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high desert. small house.

A Weekend of Animal Discoveries & Rough Roads

Wow, what a weekend! We did both a local hike and a far away rockhounding trip.


We closed up shop, took care of errands, fed the dogs and then relaxed. Prior to starting dinner, we decided we wanted to do a medium-length hike. Our nearest option was the trail system in and around Gomez Peak. Brian wanted to do the 3-mile trail but I convinced him that the 25 minute loop was a better fit (based on being nearly hungry and a thunderstorm developing nearby). Boy, did I make the right call!

We found this awesome beetle and later identified it as the ‘glorious scarab beetle’!

From Wiki and the Forest Service:
Chrysina gloriosa is a species of scarab whose common names are glorious beetle and glorious scarab. The adults are 25 to 28 millimetres (0.98 to 1.10 in) long and are bright green with silver stripes on the elytra. The adults eat juniper leaves at a high elevation and are able to camouflage by blending in with plants.

Strangely enough, it has two scientific names – Plusiotis gloriosa and Chrysina gloriosa – both of which signify similar things. “Plusiotis” is greek for wealthy, while “Chrysina” is greek for gold. This scarab is deserving of these rich names for its body resembles something of value.

The discovery came the same day as a customer visiting us at work and telling us his employee came in with what he believes is a ‘golden scarab beetle’. After throwing it in the trash TWICE (apparently it was alive when the employee brought it in), he finally looked it up online and discovered that people are willing to pay for the dead beetles. He found one sold listing on eBay for $150!

We ended our exciting Saturday with one of our meal staples – taco night! We sautéed 2.25 lbs of ground beef in our cast iron skillet and then mixed it with two packets of taco seasoning. While the meat was cooking, we microwaved a large can of refried beans, into which we stirred 1-2 cans of roasted green chiles. When those two things are ready, we assembled a sort of taco dip into individual bowls – beef, beans, sliced roma tomatoes, a big dollop of sour cream and an equally generous amount of guacamole. Brian usually eats his with chips; I enjoy mine with a fork.


We woke early on Sunday and farted around the house for a few hours. When I could no longer suppress the urge to be productive, I got dressed. The first task that was calling to me was the planting of a gift I had been given more than a month ago with explicit instructions to put it in the ground within a week. I am good with animals; not so excellent with plant care.

Finally, the firestick is in the ground! This succulent is officially called Euphorbia Tirucalli. It can get up to 4 feet tall and 2 feet wide; its tips will turn orange/red in the winter.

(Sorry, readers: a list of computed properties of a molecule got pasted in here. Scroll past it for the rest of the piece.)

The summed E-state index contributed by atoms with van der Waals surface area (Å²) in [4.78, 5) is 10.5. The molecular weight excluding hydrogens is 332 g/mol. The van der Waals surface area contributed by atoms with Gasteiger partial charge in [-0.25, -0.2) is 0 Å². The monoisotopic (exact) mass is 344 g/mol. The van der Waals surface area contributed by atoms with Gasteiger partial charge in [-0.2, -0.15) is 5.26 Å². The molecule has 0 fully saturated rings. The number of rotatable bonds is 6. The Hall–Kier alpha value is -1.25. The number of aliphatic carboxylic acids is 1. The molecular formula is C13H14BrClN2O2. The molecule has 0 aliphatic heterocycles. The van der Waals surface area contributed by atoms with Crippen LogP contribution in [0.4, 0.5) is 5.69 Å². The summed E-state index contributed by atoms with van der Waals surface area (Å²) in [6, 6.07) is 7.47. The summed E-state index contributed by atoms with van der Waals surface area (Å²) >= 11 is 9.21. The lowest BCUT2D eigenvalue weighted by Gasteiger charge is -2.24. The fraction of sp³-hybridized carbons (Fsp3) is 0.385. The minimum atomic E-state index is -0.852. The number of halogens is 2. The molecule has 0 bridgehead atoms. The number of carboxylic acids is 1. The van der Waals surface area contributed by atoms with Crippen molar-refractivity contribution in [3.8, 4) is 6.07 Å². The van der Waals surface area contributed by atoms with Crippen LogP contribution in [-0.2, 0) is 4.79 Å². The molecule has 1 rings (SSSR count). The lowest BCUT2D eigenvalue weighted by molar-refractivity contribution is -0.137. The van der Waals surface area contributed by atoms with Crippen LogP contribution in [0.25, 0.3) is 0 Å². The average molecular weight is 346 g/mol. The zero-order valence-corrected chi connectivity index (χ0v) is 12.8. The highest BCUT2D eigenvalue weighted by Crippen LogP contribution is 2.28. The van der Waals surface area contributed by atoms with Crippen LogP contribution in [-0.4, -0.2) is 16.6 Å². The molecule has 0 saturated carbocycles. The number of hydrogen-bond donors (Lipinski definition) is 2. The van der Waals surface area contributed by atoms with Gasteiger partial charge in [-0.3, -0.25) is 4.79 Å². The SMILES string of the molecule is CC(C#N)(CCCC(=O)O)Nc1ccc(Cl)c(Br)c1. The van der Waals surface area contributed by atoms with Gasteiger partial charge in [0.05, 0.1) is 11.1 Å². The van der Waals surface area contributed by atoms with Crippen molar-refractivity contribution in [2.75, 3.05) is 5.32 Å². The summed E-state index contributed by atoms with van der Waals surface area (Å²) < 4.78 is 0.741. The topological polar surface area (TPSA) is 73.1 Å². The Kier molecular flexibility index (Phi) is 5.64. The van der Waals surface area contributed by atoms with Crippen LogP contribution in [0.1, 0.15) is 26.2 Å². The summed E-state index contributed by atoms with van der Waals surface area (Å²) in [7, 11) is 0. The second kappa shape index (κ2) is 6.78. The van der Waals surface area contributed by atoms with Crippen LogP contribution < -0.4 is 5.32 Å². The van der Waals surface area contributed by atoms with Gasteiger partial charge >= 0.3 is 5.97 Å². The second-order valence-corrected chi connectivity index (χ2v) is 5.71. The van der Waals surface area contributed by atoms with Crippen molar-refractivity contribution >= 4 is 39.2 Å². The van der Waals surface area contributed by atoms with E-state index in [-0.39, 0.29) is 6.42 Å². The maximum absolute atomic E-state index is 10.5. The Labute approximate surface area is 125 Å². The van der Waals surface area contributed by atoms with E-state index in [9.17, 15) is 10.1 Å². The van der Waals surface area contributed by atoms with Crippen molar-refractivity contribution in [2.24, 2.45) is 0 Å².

Next up, before lunch hunger fully kicked in, we decided to get the Fit ready for market. We removed all remaining objects, took it to the vacuum station near the laundromat for a thorough cleaning, wiped down all plastic surfaces to remove dust and then swung by the car wash for a complimentary car wash (courtesy of our recent service visit to the Toyota dealership). While we were at the grocery store, we used the large, vacant parking lot to take photos.

Wow, what a shiny car! And it gets 38 mpg!

Dear all car salesmen we talked to in the last few months – This is a true example of ‘folds flat’ seats. No incline whatsoever.

After a quick visit to the grocery store for a 10 pound bag of chicken quarters, we fed the dogs, loaded up and hit the road. Destination: Top secret rockhounding location about 2 hours from Silver.

We had planned on grabbing the delicious Hawaiian Burger at our favorite local taco stand, but unfortunately, they were closed on Sundays. We decided it was the perfect opportunity to try the restaurant we had heard about in Lordsburg – Ramona’s Cafe. We ordered the Combo Plate 1 and…

…the house burger. Everything was fine and the service was excellent.

Brian had originally wanted to go to the Turkey Creek Hot Springs but after researching the road, I found that July and August are known for flash floods. When I told him this, his response was, “Well, I guess that means nobody else will be out there.”

Considering the recent flash flood in AZ that killed several members of one family had resulted from a storm that occurred 8 miles upriver of them, I did not think it was worth it. The road to Turkey Creek is insane as it is. We will take it on in September or October.

We headed instead to a favorite rockhounding location.

We discovered our access road had been washed out. Thankfully, a few vehicles had navigated the questionable terrain and had flattened two tire tracks worth of dirt. We sort of high-centered on the right running board but the tires still had traction. In the process of crossing, we collapsed more road, compromising our return journey.